x Abu Dhabi, UAESunday 23 July 2017

Libya loses assembly leader to new law

Head of Libya's national assembly resigns following the passing of a law banning anyone who held a senior post in Muammar Qaddafi's regime from government.

Mohammed Magariaf announced his resignation - which had been expected - after the passing of the
Mohammed Magariaf announced his resignation - which had been expected - after the passing of the "political isolation" law, which critics and diplomats fear could strip government of experienced leaders and further complicate the transition to an orderly democracy.

TRIPOLI // The head of Libya's national assembly resigned yesterday following the passing of a law banning anyone who held a senior post in Muammar Qaddafi's regime from government, regardless of their part in toppling the dictator.

In a televised speech to congress, Mohammed Magariaf announced his resignation - which had been expected - after the passing of the "political isolation" law, which critics and diplomats fear could strip government of experienced leaders and further complicate the transition to an orderly democracy.

"The people's representatives have expressed their word - the political isolation law - and it must be respected," he said. "And I will be the first. I place my resignation in your hands."

The law was adopted on May 5 at the demand of armed factions who helped end Qaddafi's 42-year rule in 2011.

Under Qaddafi, Mr Magariaf was Libya's ambassador to India in 1980 before he joined the opposition against the former dictator in exile.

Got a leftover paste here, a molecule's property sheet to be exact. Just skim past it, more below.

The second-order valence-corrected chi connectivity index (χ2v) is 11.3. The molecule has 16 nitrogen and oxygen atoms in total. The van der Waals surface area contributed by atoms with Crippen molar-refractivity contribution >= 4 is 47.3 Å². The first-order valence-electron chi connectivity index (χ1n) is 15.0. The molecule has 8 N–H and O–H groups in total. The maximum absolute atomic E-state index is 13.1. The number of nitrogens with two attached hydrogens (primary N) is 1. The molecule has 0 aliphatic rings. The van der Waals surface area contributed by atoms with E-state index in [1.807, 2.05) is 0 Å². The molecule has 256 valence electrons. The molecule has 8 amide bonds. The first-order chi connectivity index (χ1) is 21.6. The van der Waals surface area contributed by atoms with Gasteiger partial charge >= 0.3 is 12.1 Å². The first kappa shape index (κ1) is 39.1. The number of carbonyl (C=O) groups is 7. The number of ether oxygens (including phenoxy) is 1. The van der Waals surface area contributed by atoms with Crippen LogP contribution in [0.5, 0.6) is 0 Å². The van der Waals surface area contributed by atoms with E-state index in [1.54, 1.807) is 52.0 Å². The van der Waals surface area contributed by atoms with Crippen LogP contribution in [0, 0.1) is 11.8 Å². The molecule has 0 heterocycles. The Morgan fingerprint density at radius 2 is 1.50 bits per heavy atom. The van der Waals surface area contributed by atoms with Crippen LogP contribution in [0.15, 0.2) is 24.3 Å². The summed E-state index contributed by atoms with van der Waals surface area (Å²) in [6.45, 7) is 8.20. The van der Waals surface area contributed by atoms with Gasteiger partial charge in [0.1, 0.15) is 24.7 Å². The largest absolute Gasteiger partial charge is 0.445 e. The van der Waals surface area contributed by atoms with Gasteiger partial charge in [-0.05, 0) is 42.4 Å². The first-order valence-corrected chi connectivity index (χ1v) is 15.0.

Mr Magariaf is the highest-ranking official to leave his post since the law was passed.

As he worked as secretary general of the Human Rights Society and was an adviser to Qaddafi, Mr Ataiga would have likely been affected by the legislation, the extent of which will be announced by the Political Positions Standards Implementation Authority by June 5.

The law can still be scrapped if it is not included in a constitution that has yet to be drafted.

Analysts fear the decision to hold the vote under duress could embolden armed groups to use force again to assert their will over congress.

The heavily armed groups had besieged the foreign and justice ministries for days before the passing of the law, which prohibits former officials from holding any high position.

Born in 1940 in eastern Libya, where the 2011 uprising broke out, Mr Magariaf was elected head of the General National Congress (GNC) after Libya's first free elections for decades last July.

Mr Magariaf received a standing ovation from congress members after he ended his speech, which touched on his own exile and opposition to Qaddafi and that paid tribute to the former rebel fighters who removed the dictator.

"The people, the people are the real source of this legitimacy," Mr Magariaf said.

Congress officials were expected to announce an election for a successor.

In offering his resignation, Mr Magariaf may be seeking exemptions to the law that would allow him to remain as speaker, said Ahmed Al Atrash, a professor of political science at the University of Libya.

"Magariaf is testing the pulse of the congress and the street to know if he is still wanted," Professor AL Atrash said.

The isolation law would affect anyone who held state positions ranging from college deans to ambassadors. That could include leaders of the 2011 uprising, such as the former interim prime minister, Mahmoud Jibril, who heads the National Forces Alliance, and Mustafa Abdel Jalil, the chairman of the National Transitional Council that handed over power to the GNC.

Mr Magariaf's first deputy, Guma Ataiga, will take over until elections are held to name a new speaker.

Heated discussions about the law escalated into clashes between its supporters and opponents in central Tripoli on April 30 and again on May 2 and 3, although no casualties were reported. The law was passed with 164 of the 169 legislators present voting in favour, and five opposed.

* With additional reports from Bloomberg News